Reha Kongresse 2018


Maximum weight-shifts in sitting in people with stroke are related with trunk control and balance 

E. Wiskerke (Valens)

Impaired sitting balance is common in non-ambulatory persons with stroke (PwS), affecting postural control in different directions. However, studies investigating weight shifts in the diagonal directions are limited. The aim of this cross-sectional study was to measure the maximum voluntary weight shifts (MVWS) in sitting in PwS, compared to healthy controls (HC), and to relate these findings with clinical measures of trunk control and balance in sitting and standing.
14 PwS in the rehabilitation phase and 32 HC were recruited. A force-platform evaluated static weight-bearing and MVWS, by centre of pressure (COP) displacements. Sides were defined as the preferred (PSoWB) and non-preferred side of weight-bearing (NPSoWB). Clinical measures included: Trunk Control Test (TCT), Trunk Impairment Scale (TIS) and Berg Balance Scale (BBS).
COP distance was significantly smaller in all directions in PwS compared to HC (p<0.05). The TCT, TIS and BBS showed moderate to very high correlations with COP distance in the diagonal forward, diagonal backward and lateral directions (range 0.54-0.89). Further results show that PwS with the PSoWB on the non-affected side had significantly greater COP distances in all directions and scored significantly better on clinical measures (p<0.05).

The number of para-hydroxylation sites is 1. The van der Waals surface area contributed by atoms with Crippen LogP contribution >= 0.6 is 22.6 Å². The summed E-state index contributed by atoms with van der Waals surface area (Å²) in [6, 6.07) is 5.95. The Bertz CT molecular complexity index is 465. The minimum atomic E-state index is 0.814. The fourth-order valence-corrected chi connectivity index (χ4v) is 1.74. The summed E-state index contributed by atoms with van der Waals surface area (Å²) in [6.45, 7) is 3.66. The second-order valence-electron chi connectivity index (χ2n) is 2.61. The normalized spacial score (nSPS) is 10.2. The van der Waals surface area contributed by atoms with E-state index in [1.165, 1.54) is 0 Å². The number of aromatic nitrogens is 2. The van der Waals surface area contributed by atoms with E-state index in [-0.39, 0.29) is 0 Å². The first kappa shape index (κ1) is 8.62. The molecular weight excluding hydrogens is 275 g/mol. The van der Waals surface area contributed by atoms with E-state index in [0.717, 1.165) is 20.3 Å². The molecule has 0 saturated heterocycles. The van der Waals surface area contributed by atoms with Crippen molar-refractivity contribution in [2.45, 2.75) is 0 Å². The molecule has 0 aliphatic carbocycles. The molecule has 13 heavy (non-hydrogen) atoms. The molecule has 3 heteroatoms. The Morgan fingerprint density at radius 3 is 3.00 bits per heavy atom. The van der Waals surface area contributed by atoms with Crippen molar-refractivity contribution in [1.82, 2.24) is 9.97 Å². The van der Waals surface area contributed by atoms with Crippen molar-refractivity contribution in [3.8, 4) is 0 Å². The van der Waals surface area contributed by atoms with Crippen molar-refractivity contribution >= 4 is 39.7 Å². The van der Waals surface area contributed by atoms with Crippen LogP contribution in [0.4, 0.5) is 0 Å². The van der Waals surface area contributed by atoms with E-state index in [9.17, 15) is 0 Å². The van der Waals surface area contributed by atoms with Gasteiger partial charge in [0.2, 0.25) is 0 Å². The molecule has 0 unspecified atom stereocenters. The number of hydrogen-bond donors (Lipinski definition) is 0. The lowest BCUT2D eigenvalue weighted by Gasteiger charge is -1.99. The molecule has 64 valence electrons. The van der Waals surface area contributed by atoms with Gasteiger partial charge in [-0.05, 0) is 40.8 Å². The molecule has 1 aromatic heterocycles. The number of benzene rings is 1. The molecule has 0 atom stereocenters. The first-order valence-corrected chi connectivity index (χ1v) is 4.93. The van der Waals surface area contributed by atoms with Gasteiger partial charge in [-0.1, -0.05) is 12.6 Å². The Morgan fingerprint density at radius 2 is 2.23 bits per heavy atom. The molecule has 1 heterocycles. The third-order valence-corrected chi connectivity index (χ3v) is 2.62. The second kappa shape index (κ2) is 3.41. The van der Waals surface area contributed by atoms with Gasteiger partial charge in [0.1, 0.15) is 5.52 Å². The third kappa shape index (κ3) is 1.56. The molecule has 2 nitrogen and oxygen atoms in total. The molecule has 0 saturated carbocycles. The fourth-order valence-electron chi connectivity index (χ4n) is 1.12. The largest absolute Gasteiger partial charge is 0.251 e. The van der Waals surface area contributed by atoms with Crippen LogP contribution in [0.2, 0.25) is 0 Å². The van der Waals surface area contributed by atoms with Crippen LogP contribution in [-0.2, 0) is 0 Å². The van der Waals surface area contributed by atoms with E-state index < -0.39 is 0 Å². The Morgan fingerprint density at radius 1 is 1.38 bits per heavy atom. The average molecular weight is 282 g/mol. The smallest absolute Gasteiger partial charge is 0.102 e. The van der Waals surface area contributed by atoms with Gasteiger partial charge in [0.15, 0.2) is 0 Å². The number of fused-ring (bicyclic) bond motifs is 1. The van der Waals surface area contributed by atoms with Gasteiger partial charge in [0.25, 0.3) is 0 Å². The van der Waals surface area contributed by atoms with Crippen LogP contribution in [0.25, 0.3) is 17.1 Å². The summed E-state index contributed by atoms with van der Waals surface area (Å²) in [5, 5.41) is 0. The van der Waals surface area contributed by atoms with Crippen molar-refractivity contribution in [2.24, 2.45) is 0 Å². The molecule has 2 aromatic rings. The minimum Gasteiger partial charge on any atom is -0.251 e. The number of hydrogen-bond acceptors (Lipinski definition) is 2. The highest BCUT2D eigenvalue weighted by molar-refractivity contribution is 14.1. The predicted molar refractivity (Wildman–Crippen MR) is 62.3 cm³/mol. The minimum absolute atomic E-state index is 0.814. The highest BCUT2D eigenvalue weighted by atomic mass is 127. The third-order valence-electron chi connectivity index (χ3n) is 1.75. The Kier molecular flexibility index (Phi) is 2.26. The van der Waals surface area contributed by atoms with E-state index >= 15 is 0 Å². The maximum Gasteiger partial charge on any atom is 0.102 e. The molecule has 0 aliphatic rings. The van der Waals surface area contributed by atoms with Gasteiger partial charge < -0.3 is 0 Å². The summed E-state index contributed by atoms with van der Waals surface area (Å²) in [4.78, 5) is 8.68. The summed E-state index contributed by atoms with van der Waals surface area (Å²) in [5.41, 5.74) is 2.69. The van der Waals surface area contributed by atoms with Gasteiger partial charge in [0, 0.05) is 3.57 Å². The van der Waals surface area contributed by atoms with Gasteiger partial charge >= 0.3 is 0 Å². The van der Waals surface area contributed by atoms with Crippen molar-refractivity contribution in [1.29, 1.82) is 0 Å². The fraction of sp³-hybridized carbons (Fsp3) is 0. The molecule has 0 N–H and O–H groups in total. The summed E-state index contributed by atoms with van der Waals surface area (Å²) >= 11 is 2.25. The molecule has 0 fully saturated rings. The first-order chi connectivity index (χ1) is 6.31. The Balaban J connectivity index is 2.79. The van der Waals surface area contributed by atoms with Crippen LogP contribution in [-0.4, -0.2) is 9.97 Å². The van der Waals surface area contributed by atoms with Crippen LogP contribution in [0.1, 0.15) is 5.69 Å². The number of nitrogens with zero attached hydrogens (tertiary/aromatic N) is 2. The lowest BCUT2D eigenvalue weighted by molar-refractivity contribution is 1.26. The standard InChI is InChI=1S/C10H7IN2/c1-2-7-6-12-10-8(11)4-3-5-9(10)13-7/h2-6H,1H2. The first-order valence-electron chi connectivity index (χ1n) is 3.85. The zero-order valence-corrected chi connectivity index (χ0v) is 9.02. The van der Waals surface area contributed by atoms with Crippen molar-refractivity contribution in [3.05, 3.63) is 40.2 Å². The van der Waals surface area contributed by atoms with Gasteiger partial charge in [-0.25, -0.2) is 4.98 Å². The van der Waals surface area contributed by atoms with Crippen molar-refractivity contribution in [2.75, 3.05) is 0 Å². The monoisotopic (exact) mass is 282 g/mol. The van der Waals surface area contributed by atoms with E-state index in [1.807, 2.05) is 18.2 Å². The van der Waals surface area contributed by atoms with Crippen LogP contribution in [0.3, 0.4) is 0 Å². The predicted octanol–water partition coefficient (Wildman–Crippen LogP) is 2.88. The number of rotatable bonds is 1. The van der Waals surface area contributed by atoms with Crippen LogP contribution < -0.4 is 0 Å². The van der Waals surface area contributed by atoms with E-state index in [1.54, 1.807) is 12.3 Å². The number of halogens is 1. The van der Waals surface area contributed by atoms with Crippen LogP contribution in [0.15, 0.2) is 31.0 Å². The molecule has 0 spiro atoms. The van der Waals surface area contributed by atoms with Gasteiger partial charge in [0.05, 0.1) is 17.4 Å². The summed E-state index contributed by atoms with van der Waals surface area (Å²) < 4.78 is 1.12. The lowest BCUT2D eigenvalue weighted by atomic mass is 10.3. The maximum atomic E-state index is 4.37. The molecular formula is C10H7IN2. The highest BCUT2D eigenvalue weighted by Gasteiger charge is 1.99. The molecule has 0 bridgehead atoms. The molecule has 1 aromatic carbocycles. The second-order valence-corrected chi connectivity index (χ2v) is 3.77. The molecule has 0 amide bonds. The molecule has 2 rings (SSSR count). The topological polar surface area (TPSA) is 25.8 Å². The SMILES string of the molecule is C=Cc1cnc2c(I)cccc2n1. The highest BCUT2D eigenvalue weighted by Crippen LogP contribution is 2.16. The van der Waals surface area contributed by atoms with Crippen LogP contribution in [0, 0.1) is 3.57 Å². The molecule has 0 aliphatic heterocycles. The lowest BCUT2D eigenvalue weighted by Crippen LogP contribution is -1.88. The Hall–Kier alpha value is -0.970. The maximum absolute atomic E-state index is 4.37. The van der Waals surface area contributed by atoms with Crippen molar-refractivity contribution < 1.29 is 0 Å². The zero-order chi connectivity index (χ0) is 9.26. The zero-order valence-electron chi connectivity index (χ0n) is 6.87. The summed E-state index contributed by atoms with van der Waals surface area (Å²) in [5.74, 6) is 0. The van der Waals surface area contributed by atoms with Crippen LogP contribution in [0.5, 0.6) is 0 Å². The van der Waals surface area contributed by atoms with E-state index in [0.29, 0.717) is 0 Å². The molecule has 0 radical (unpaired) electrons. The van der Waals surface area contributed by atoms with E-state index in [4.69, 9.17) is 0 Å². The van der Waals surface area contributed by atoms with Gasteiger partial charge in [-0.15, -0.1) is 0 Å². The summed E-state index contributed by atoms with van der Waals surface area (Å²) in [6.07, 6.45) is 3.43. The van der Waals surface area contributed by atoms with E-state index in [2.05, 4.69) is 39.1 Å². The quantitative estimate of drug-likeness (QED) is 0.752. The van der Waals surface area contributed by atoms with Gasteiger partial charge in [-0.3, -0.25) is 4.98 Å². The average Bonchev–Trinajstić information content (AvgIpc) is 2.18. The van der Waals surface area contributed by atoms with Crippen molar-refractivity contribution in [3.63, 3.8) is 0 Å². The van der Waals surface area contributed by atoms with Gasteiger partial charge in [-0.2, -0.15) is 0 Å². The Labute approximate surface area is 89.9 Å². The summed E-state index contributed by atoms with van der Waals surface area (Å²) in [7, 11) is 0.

Discussion et conclusions
MVWS in PwS are reduced in comparison to HC, in all directions. Especially the lateral and diagonal directions seem relevant to address further as they are most strongly correlated with clinical measures. The influence of the PSoWB on the clinical outcome after stroke warrants clinical attention as well as future research.
Importance pour la pratique
Commercially available force platforms offer clinicians an objective measurement of sitting balance in PwS, even when patients are severely affected and clinical measurements show a floor-effect. Since the PSoWB is strongly associated with clinical measurements of balance and trunk control, assessing which side PwS prefer seems useful to determine treatment goals. Hereby, the training modalities of force platforms can be used, with the advantage of practicing a leaning task with an external focus.